A solo exhibition of Anne-Françoise Couloumy opened this week in Mayfair. A French artist often described as La Hopper Française, Couloumy is an extraordinary artist whose talent and achievement have been acknowledged through the appointment to the rank of Chevalier de l’Ordre des Arts et des Lettres. It was a real honour to meet her last Tuesday in London.
The exhibition includes recent paintings exploring new or revisited themes: French landscapes, moody skies, the terraces of Fez and beds with folded sheets and blankets. We have selected our favourite ones representing interiors: a reception room, an artist’s studio and a Parisian flat. These are all empty spaces with no human representation but with traces of human presence. Couloumy explains that she is not seeking to represent a human figure but rather to suggest the involvement of a human presence before or after the depicted scene. What is important, she says, is what is not visible.
The party is over, and the reception room is empty. There is no longer any action, just a few remainders of a past event. Who attended this reception? Did they enjoy it? What did they leave behind apart from the empty glasses and plates and the dirty napkins? It looks as if the only witnesses are the paintings in the background. As we say in French, “Les murs ont des oreilles” – walls have ears. A window was probably opened to refresh the room after the party: light enters into the room and reflects against the painting on the wall, escaping from the back door.
French writer Eric Emmanuel Schmitt wrote: “Couloumy’s paintings are part of my most beautiful reading time.” Couloumy is not keen to give too many explanations regarding the story and symbols to be found in her work and she is perfectly right. Her paintings trigger so many questions and inspire so many stories that any attempt to impose a particular narrative to the viewer would reduce the mysterious and poetic effect of her work.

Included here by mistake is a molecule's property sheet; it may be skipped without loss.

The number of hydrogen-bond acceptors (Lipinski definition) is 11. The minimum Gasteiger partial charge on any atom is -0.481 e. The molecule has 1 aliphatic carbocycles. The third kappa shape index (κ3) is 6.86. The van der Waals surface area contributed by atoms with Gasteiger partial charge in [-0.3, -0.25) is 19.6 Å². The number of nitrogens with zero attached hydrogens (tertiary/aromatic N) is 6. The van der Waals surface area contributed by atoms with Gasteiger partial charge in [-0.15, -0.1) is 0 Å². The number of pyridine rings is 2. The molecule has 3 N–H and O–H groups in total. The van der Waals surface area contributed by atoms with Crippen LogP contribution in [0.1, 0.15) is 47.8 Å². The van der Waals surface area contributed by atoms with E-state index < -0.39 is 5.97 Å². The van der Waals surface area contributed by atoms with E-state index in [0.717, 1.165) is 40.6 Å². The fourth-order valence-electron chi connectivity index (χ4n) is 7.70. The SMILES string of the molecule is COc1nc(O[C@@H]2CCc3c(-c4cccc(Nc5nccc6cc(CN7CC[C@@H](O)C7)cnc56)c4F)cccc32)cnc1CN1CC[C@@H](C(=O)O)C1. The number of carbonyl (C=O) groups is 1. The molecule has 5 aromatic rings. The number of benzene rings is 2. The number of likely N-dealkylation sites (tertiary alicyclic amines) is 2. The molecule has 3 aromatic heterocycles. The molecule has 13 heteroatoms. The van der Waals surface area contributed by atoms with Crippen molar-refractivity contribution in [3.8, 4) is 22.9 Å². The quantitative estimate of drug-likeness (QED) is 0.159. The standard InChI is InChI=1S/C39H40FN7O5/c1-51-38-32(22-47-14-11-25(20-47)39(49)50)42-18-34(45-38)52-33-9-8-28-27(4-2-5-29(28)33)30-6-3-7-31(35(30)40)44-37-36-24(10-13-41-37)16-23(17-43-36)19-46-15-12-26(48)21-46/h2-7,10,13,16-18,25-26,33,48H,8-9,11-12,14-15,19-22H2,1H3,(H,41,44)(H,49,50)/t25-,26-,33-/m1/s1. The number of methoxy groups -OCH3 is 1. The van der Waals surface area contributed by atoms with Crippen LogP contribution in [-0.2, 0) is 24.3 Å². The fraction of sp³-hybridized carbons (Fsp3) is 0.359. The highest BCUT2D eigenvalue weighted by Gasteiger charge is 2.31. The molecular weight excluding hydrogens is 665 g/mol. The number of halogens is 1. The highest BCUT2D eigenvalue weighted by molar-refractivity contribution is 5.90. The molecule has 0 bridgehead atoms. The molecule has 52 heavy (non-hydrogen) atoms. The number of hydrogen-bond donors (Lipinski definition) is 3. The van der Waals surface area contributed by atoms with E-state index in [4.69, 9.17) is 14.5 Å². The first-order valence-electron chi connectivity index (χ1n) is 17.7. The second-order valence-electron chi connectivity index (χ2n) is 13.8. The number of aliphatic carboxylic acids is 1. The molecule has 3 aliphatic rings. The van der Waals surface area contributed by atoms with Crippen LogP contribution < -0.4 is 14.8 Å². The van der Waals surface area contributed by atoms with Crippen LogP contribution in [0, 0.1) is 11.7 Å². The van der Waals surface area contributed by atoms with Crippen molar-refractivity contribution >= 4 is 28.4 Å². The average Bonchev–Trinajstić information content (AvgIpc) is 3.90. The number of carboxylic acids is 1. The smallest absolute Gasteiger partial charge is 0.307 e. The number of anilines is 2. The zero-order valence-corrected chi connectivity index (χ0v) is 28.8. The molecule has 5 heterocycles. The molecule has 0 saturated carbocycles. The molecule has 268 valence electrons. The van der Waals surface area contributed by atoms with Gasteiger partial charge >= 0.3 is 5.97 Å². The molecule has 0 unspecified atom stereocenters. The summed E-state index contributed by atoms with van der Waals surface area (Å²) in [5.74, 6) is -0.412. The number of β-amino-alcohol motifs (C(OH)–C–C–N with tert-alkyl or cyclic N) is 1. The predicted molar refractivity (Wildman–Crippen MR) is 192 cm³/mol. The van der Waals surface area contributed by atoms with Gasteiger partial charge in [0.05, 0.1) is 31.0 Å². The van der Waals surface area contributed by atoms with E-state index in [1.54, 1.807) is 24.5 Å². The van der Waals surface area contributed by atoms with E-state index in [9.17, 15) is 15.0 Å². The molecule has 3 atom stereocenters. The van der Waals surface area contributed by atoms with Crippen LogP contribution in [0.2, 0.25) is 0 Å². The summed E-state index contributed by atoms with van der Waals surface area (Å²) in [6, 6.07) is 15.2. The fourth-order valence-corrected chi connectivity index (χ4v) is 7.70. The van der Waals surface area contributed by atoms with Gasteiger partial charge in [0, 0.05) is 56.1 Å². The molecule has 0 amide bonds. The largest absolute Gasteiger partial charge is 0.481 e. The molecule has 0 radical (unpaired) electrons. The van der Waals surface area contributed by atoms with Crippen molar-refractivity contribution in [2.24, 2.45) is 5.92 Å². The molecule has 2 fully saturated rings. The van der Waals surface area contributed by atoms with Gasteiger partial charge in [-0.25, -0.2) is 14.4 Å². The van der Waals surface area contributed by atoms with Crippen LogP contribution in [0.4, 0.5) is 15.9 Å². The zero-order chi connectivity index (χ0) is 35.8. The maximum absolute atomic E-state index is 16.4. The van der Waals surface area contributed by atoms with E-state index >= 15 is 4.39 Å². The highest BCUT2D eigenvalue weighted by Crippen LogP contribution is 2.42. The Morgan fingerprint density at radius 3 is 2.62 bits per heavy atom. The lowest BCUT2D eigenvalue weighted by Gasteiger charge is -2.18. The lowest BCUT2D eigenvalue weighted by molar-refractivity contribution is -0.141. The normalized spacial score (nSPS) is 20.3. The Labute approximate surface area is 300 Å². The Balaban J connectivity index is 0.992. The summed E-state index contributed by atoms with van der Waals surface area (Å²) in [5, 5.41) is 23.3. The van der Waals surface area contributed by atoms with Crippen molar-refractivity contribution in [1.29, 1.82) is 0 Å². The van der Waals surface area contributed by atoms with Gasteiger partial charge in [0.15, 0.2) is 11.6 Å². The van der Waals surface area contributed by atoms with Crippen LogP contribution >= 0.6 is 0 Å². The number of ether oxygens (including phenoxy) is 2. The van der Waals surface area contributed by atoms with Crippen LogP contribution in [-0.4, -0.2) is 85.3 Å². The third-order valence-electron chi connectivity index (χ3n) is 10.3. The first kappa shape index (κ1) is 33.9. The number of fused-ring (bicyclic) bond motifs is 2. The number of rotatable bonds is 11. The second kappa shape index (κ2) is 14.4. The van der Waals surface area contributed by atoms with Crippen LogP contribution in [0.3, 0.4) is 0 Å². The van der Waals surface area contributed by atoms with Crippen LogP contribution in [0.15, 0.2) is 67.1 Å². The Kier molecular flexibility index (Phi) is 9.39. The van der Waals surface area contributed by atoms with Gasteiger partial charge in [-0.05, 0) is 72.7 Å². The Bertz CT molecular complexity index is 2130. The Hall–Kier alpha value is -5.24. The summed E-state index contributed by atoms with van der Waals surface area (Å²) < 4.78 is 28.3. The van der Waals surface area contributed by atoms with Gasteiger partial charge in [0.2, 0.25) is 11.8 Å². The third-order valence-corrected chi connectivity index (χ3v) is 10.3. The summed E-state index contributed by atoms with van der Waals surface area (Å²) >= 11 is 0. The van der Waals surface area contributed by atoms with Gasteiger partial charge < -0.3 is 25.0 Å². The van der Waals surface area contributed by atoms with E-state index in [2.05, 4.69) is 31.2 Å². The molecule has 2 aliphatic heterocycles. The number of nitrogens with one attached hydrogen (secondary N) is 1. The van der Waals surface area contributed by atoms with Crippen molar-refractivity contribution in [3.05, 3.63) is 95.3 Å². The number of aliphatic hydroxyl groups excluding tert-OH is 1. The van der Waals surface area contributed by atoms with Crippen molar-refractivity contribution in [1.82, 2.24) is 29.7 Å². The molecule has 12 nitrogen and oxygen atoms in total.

Couloumy masters the use of colour and light to create an enigmatic atmosphere. Here she uses a palette of warm colours based on browns and yellowish greens.
Both “La Lettre Pliée” and “Le Salon Vide” show the empty interior of a Parisian flat. The doors and windows are open, allowing light to enter the room. A mysterious letter is left behind as well as a few books. Do they belong to someone who is no longer there? Are they abandoned? Has the occupant of the flat moved from the premises temporarily or forever? As the viewers, we are brought inside these intimate spaces. No one is watching us.
Again, in “Coin d’Atelier à Montmartre”, there is no presence of the artist. None of the studios appearing in the artists’ recent paintings represent her studio. She says it is too intimate to share. This Montmartre studio looks clean and perfectly ordered – quite the opposite of Lucian Freud’s studio style for example. The geometric shapes of the superposed canvas create an interesting composition revealing a small corner of the entire studio.
The more you look at these paintings, the easier it is to imagine being part of the story. That is the mysterious attraction of Couloumy’s interiors.
The exhibition is on until 7 July 2012. It transfers to Wimbledon Gallery from 11 July to 10 August 2012 by appointment.
Cynthia Corbett Gallery
27 Cork street